Bad weather approaches. The meteorological situation in Ireland has decided to do a complete U-turn.
We have moved from getting cooked by a hot summer sun to windy and overcast conditions in, quite literally, the blink of an eye. The forecast for the next couple of days is predicting tornadoes so as a kayak angler I need to get out before they arrive. With time at a premium I decided to try a small, sheltered bay not too far from home. Within minutes of arriving at a small harbour only a few miles south of Dublin City’s centre I was ready to do battle.
The intended targets were ballan wrasse and I had a tub of ragworm to use as bait. Ballan wrasse live close to the bottom, near structure. Rocky, weedy areas are good places to find them and this is where I sent my baited hooks to. These fish do not grow large and I would consider a 6lb/2.75kg fish to be a monster. What they lack in size they certainly make up for in strength. A fish that lives close to the rocks has to be powerfully built to survive the rough waters that can be a feature of these areas. By observing their big, paddle like tail and large pectoral fins, you can tell these fish have power surges in spades. When you hook one you hang on tight and hope you can keep it away from snags. A reel drag that is set too tight is bound to end with a broken line or straightened hook. Too loose and the fish makes it to the sanctuary of structure. A fine balance is needed. Holding the rod tightly is also advisable – even the smallest of the species will drag an unattended rod down to the depths. Fishing for them on lighter tackle can be immense fun and for today’s exercise I opted for a setup that would usually be more commonly used to drop shot for perch in freshwater – a light but strong 6ft/1.80m rod, and a small baitcaster reel filled with braid.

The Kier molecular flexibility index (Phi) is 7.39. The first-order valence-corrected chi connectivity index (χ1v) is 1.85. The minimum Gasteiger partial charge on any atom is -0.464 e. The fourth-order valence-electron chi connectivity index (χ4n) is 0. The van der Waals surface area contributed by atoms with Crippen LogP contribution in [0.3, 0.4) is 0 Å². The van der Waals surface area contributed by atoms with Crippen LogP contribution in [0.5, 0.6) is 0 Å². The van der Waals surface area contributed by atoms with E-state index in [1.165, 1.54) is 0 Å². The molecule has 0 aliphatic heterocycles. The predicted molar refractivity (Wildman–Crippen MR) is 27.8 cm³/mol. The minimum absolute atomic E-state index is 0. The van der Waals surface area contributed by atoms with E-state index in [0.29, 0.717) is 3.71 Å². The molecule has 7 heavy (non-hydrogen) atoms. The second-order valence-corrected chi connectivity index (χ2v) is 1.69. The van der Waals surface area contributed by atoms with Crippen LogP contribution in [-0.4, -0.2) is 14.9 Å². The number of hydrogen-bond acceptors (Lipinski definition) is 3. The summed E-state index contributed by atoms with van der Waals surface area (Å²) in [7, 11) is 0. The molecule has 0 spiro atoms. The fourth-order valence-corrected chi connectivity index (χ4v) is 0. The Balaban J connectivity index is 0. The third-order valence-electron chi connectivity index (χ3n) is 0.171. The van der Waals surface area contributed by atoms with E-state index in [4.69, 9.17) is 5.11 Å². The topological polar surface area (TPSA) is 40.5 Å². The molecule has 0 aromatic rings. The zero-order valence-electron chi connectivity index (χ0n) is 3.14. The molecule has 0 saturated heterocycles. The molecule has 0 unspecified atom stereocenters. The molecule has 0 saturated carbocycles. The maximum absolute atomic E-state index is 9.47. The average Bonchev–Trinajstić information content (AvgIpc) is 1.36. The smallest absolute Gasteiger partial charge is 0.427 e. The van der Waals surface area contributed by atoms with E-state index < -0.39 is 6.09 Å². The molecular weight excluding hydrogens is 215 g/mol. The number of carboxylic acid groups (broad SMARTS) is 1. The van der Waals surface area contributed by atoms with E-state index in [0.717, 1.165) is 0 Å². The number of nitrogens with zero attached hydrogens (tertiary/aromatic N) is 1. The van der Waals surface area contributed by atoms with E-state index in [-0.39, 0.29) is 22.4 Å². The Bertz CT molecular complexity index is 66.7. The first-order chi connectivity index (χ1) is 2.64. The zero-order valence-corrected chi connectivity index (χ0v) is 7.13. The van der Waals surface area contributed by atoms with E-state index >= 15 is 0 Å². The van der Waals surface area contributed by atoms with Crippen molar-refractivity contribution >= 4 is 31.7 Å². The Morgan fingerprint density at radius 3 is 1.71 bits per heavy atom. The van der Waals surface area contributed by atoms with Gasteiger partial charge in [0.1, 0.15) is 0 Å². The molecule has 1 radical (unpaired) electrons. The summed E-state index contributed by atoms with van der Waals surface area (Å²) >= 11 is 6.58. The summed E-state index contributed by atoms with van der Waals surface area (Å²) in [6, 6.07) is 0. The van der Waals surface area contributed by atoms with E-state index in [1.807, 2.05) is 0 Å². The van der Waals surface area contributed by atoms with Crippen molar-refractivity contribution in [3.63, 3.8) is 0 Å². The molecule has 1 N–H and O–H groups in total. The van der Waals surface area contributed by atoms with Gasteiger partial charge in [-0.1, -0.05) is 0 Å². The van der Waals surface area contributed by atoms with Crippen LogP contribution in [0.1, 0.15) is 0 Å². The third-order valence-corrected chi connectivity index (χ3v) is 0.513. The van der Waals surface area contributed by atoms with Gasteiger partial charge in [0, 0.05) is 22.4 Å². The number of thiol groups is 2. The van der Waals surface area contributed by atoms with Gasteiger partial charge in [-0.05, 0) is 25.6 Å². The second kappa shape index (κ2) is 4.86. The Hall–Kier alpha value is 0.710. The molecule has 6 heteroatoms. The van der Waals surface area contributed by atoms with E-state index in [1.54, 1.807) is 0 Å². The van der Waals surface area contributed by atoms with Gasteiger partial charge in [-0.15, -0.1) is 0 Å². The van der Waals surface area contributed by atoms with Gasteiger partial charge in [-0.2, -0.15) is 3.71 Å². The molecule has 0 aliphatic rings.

I baited my hooks and lowered my bait to the bottom. Within seconds there was a ‘thump’ felt through the braid and I lifted into the first fish of the day. It was far from being a monster but it was nice to know that there were fish in the area and this was confirmed by dropping a second bait and hooking up again almost immediately.
The next couple of hours were to proceed in this fashion. Almost every time a bait was lowered to the depths it was rapidly seized by the hungry ballan wrasse. Although there seemed to be no shortage of fish, none of them were of a large size by national standards but they made for an enjoyable couple of hours on the water, testing the lighter gear to its limits.
The selection of images above give an idea of the average size of fish that I managed to ensnare on the day. Ballan wrasse are not considered a palatable fish in Ireland so each and every capture was carefully released to grow larger seconds after each image was recorded. Also making up the catch on the day were three small codling and a short spined sea scorpion. Tasty as cod are, they are also in short supply so the logical course of action was to return these catches to the water along with the wrasse and sea scorpion.
I was very happy with my couple of hours’ ‘work’. Granted, none of the fish were large, or even getting anywhere near that description, but to experience hard fighting fish on lighter tackle is a joy and who cares what you are catching as long as you are catching and deriving some enjoyment from it. To be able to enjoy such an experience within 10 miles/16 km of a European capital city centre only adds to the convenience. Some species are a long way from home for me but here is fun, quality fishing practically on the doorstep. Following the rapid consumption of the bait it was time to head for home.
I hope to return soon for more of the same and perhaps to see if I can tempt again the brute that straightened out one of my hooks. Hopefully, there will be more about that fish, ‘the one that got away’, at a later date. In the meantime I will leave you with an image of the session’s biggest ballan wrasse;